WPA Encryption

Linux WPA relies on a supplicant daemon program that both requests authentication admittance and executes data encryption on behalf of the operating system. It runs independently of the networking daemon and so, for WPA, network interfaces are not configured for encryption at all.

Installing WPA Supplicant

Managing the wpa_supplicant daemon is easy to do, but the procedure differs between Linux distributions. Here are some things to keep in mind.

  • Firstly, different Linux distributions use different daemon management systems. Each system has its own set of commands to do similar operations. The most commonly used daemon management systems are SysV and Systemd.
  • Secondly, the daemon name needs to be known. In this case the name of the daemon is wpa_supplicant.

Armed with this information you can know how to:

  • Start your daemons automatically on booting
  • Stop, start and restart them later on during troubleshooting or when a configuration file change needs to be applied.

For more details on this, please take a look at the "Managing Daemons" section of Chapter 6 "Installing Linux Software"

Note: If you modify your daemon configuration file remember that the changes won't take effect till you restart the daemon.

Note: Remember to configure your daemon to start automatically upon your next reboot.

The wpa_supplicant.conf File

The main WPA Supplicant configuration file is /etc/wpa_supplicant/wpa_supplicant.conf and its configuration is well documented, with examples, in the man pages.

[root@bigboy tmp]# man wpa_supplicant.conf

Note: With Debian / Ubuntu the file may not be created during installation, and you will have to create it manually like this:

root@u-server:/tmp# mkdir -p /etc/wpa_supplicant
root@u-server:/tmp# vi /etc/wpa_supplicant/wpa_supplicant.conf 

This chapter will only focus on the simple PSK WPA method, other methods are beyond the scope of this book.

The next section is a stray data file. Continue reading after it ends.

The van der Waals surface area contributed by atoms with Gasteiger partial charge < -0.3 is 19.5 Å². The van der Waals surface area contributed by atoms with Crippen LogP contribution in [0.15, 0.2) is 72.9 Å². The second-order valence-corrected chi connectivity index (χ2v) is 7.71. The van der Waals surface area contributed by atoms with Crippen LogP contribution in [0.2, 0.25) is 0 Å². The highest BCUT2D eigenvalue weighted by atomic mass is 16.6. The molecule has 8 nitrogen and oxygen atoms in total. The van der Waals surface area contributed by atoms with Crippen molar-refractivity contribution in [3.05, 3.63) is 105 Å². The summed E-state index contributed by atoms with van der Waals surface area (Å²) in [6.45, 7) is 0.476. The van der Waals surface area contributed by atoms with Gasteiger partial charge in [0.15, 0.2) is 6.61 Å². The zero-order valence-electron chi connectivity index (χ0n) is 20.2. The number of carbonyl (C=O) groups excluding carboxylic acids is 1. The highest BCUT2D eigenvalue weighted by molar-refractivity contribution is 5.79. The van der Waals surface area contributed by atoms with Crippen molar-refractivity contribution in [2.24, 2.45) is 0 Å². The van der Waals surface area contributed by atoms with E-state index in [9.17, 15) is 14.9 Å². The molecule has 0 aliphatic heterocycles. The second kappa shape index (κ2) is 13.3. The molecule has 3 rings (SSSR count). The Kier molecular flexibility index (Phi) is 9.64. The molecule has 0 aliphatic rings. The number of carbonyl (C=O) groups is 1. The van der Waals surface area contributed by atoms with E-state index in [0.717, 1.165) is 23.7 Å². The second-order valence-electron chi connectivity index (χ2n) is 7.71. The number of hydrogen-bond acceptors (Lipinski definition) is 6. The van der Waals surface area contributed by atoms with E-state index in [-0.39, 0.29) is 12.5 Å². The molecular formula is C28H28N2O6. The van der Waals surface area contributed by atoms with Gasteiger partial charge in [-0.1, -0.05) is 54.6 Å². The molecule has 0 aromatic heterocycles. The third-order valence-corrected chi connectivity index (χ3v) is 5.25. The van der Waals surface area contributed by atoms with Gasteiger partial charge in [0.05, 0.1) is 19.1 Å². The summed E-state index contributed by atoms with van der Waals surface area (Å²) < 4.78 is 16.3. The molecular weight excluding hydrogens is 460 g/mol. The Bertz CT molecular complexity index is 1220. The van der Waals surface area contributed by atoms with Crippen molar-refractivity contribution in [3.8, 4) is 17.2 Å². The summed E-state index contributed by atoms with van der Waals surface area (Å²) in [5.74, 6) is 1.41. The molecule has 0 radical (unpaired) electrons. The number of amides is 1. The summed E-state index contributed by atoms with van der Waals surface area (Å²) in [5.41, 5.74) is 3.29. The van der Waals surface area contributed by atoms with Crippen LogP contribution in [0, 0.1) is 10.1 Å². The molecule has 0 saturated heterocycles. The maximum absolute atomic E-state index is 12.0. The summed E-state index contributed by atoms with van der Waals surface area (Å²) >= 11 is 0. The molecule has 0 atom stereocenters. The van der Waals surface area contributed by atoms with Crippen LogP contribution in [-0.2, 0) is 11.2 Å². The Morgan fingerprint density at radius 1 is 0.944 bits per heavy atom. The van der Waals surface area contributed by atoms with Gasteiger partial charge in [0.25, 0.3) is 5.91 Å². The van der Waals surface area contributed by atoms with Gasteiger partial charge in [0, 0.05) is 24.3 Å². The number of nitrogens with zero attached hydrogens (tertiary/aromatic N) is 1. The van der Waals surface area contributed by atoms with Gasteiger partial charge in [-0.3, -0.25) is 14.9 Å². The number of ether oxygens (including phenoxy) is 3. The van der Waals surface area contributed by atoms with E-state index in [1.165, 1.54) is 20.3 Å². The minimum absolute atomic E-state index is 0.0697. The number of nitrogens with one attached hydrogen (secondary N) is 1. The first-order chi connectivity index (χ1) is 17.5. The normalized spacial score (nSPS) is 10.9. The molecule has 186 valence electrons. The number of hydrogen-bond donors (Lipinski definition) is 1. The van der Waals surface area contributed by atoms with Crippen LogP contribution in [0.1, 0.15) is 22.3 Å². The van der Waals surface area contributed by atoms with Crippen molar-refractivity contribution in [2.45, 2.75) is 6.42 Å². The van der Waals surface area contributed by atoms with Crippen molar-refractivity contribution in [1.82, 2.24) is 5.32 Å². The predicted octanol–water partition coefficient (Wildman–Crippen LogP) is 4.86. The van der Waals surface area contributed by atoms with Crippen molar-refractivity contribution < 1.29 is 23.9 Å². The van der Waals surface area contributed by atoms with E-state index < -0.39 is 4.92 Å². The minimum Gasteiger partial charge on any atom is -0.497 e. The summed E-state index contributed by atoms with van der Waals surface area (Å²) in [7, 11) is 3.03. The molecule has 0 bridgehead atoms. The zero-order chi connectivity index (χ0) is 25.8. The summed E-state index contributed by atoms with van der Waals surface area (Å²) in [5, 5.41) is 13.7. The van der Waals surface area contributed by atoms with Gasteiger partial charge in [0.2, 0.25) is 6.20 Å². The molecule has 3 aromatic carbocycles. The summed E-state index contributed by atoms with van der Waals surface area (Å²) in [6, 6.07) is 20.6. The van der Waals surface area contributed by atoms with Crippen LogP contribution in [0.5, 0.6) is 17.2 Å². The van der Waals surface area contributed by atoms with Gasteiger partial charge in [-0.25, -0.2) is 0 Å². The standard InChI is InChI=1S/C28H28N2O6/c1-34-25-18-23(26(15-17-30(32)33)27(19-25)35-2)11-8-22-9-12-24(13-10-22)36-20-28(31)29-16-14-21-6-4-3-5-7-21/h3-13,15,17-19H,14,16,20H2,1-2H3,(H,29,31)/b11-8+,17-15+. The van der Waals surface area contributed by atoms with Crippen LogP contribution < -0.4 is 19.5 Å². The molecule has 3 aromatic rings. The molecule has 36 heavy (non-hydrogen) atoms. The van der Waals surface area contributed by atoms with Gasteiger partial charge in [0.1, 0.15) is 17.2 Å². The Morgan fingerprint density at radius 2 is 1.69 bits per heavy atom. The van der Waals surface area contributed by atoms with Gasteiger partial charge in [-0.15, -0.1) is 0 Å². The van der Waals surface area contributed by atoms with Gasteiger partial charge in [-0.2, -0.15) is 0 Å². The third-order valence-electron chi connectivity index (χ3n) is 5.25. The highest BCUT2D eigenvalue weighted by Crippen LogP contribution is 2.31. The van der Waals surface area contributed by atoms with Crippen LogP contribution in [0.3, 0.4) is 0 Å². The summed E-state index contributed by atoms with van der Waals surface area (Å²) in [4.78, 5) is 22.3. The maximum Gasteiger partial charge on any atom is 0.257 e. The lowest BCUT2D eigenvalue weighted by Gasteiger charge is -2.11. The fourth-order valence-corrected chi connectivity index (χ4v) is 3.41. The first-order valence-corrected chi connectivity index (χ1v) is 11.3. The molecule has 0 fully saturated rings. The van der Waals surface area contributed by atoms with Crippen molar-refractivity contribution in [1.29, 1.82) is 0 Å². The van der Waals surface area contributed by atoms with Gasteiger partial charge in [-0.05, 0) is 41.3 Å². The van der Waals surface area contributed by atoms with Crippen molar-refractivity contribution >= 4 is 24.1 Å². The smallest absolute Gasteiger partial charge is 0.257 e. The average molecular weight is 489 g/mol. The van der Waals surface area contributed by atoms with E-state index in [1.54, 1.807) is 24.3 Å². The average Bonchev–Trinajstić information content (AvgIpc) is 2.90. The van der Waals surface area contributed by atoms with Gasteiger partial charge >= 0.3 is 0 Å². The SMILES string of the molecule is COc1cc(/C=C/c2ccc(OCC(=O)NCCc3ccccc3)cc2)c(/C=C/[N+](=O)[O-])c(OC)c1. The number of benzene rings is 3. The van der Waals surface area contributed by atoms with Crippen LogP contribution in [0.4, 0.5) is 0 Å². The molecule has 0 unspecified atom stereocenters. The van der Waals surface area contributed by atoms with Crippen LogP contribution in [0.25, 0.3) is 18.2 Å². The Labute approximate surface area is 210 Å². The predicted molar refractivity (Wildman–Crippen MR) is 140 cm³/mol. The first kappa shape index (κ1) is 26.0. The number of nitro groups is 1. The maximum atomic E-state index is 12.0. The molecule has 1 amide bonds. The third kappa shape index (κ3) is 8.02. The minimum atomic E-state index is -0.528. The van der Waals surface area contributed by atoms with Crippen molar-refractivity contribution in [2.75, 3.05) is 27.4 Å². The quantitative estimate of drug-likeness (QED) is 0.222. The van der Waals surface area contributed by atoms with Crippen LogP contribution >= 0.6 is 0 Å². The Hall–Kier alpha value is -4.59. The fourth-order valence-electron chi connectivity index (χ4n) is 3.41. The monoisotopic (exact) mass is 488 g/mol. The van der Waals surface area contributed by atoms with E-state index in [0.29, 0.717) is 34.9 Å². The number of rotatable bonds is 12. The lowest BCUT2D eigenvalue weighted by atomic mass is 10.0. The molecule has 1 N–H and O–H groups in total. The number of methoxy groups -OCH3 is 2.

In this example, we have set the SSID to homenet and are using WPA-PSK encryption with an encryption key of "ketchup_and_mustard".

#
# File: wpa_supplicant.conf
#
ctrl_interface=/var/run/wpa_supplicant
ctrl_interface_group=root
network={
        ssid="homenet"
        key_mgmt=WPA-PSK
        psk="ketchup_and_mustard"
}

If you are concerned about people being able to read your wpa_supplicant.conf file, then encrypt the PSK using the wpa_passphrase command to generate a sample configuration. It requires the SSID and unencrypted key as arguments. In this example we see that the unencrypted string psk="ketchup_and_mustard" can be replaced with and encrypted equivalent that does not use quotes.

[root@bigboy tmp]# wpa_passphrase homenet ketchup_and_mustard
network={
        ssid="homenet"
        #psk="ketchup_and_mustard"
        psk=aeaa365d1703f88afc11715cd997b71038ce5798907510bd1b1c6786d33c8c3a
}
[root@bigboy tmp]#

Note: The only place that an encryption key needs to be defined is in the WPA configuration file.

Further WPA Configuration Steps - Fedora / RedHat

WPA Supplicant also relies on the /etc/sysconfig/wpa_supplicant file to determine which interfaces it should monitor and the driver it should use to do so.

In this example, WPA needs to be applied on interface eth0 using the default "wext" driver.

#
# File: /etc/sysconfig/wpa_supplicant
#
INTERFACES="-ieth0"
DRIVERS="-Dwext"

Here we see WPA configured for the wlan0 created using the ndiswrapper driver.

#
# File: /etc/sysconfig/wpa_supplicant
#
INTERFACES="-iwlan0"
DRIVERS="-Dndiswrapper"

Further help on the wpa_supplicant file can be obtained from the man pages.

[root@bigboy tmp]# man wpa_supplicant

Note: Remember that the WPA Supplicant daemon then needs to be started immediately after you have finished editing the configuration files for the settings to become active. Remember to also make the activation permanent

Finally, configure your NIC as for wireless, but without an SSID or encryption key as this information will be provided through WPA supplicant.

File: /etc/sysconfig/network-scripts/ifcfg-eth0

DEVICE=eth0
IPADDR=192.168.1.100
NETMASK=255.255.255.0
ONBOOT=yes
TYPE=Wireless
MODE=Managed

Please refer to the troubleshooting section of this chapter to resolve any problems you may encounter.

Further WPA Configuration Steps - Debian / Ubuntu